Freud, in his Group Psychology and the Analysis of the Ego, affirms, “Thus the group appears to us as a revival of the primal horde. Just as primitive man virtually survives in every individual, so the primal horde may arise once more out of any random crowd; in so far as men are habitually under the sway of group formation we recognise in it the survival of the primal horde. We must conclude that the psychology of the group is the oldest psychology; what we have isolated as individual psychology, by neglecting all traces of the group, has only since come into prominence out of the old group psychology by a gradual process which may still, perhaps, be described as incomplete.”

In this excellent and original study Freud refers extensively to the work of Le Bon and that of McDougall and quotes them with approval at some length: “‘… the individual forming part of a group acquires solely from numerical considerations, a sentiment of invincible power which allows him to yield to instincts which, had he been alone he would perforce have kept under restraint. He will be the less disposed to check himself from the consideration that, a group being anonymous, and in consequence irresponsible, the sentiment of responsibility which always controls individuals disappears entirely… ‘” (quoting Le Bon).

Still referring to Le Bon, Freud continues:

Inclined as it is to all extremes, a group can only be excited by an excessive stimulus. Anyone who wishes to produce an effect upon it needs no logical adjustment in his arguments: he must paint in the most forcible colours, he must exaggerate, and he must repeat the same thing again and again…

Since a group is in no doubt as to what constitutes truth or error, and is conscious, moreover, of its own great strength, it is as intolerant as it is obedient to authority. It respects force and can only be slightly influenced by kindness, which it regards merely as a form of weakness. What it demands of its heroes is strength, or even violence. It wants to be ruled and oppressed and to fear its masters. Fundamentally it is entirely conservative, and it has a deep aversion from all innovations and advances and an unbounded respect for tradition…

Some other features in Le Bon’s description show in a clear light how well justified is the identification of the group mind with the mind of primitive people. In groups the most contradictory ideas can exist side by side and tolerate each other, without any conflict arising from the logical contradiction between them. But this is also the case in the unconscious mental life of individuals, of children and of neurotics, as psychoanalysis has long pointed out…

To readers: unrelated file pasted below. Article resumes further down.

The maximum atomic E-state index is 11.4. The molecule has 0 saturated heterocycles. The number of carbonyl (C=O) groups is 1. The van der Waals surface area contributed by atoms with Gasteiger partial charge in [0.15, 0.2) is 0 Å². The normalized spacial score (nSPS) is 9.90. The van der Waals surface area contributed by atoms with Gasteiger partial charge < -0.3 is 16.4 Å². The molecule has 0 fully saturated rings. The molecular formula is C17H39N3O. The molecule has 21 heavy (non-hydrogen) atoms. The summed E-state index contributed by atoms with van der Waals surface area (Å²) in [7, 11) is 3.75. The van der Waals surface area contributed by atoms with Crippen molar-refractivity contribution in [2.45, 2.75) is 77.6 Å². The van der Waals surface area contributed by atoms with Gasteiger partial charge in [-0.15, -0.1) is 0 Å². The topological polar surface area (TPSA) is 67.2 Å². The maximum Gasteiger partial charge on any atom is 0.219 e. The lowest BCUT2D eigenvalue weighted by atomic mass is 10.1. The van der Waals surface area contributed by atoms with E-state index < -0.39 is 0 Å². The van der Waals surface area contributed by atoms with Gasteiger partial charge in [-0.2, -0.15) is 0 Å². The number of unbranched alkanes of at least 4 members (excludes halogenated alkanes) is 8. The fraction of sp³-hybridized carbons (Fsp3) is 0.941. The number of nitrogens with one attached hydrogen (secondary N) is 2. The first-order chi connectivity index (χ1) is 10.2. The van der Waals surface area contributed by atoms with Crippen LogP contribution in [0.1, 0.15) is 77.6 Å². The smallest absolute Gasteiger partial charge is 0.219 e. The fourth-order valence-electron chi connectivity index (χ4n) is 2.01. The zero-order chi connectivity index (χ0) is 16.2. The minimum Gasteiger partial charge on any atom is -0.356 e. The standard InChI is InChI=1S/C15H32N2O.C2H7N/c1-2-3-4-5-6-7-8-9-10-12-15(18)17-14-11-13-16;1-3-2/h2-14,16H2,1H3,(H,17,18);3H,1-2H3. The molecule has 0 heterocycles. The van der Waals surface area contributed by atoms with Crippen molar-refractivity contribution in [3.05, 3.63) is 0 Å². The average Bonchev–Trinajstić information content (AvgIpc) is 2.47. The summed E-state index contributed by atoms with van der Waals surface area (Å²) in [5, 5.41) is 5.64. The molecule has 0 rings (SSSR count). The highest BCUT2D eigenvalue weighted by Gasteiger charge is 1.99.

The manner in which individuals are thus carried away by a common impulse is explained by McDougall by means of what he calls the ‘principle of direct induction of emotion by way of the primitive sympathetic response’ (p. 25), that is, by means of the emotional contagion with which we are all familiar. The fact is that the perception of the signs of an emotional state is calculated automatically to arouse the same emotion in the person who perceives them. The greater the number of people in whom the same emotion can be simultaneously observed, the stronger does this automatic compulsion grow. The individual loses his power of criticism, and lets himself slip into the same emotion. But in so doing he increases the excitement of the other people, who had produced this effect upon him; and thus the emotional charge of the individuals becomes intensified by mutual interaction. Something is unmistakably at work in the nature of a compulsion to do the same thing as the others, to remain in harmony with the many. The coarser and simpler emotions are the more apt to spread through a group in this way…

A group impresses the individual with a sense of unlimited power and of insurmountable peril. For the moment it replaces the whole of human society, which is the wielder of authority, whose punishments the individual fears, and for whose sake he has submitted to so many inhibitions. It is clearly perilous for him to put himself in opposition to it, and it will be safer to follow the example of those around him and perhaps even ‘hunt with the pack’…

Le Bon traces back all the puzzling features of social phenomena to two factors: the mutual suggestion of individuals and the prestige of leaders. But prestige, again, is only recognisable by its capacity for evoking suggestion. McDougall for a moment gives an impression that his principle of ‘primitive induction of emotion’ might enable us to do without the assumption of suggestion. But on further consideration we are forced to perceive that this principle says no more than the familiar assertions about ‘imitation’ or ‘contagion,’ except for a decided stress on the emotional factor. There is no doubt that something exists in us which, when we become aware of signs of emotion in someone else, tends to make us fall into the same emotion…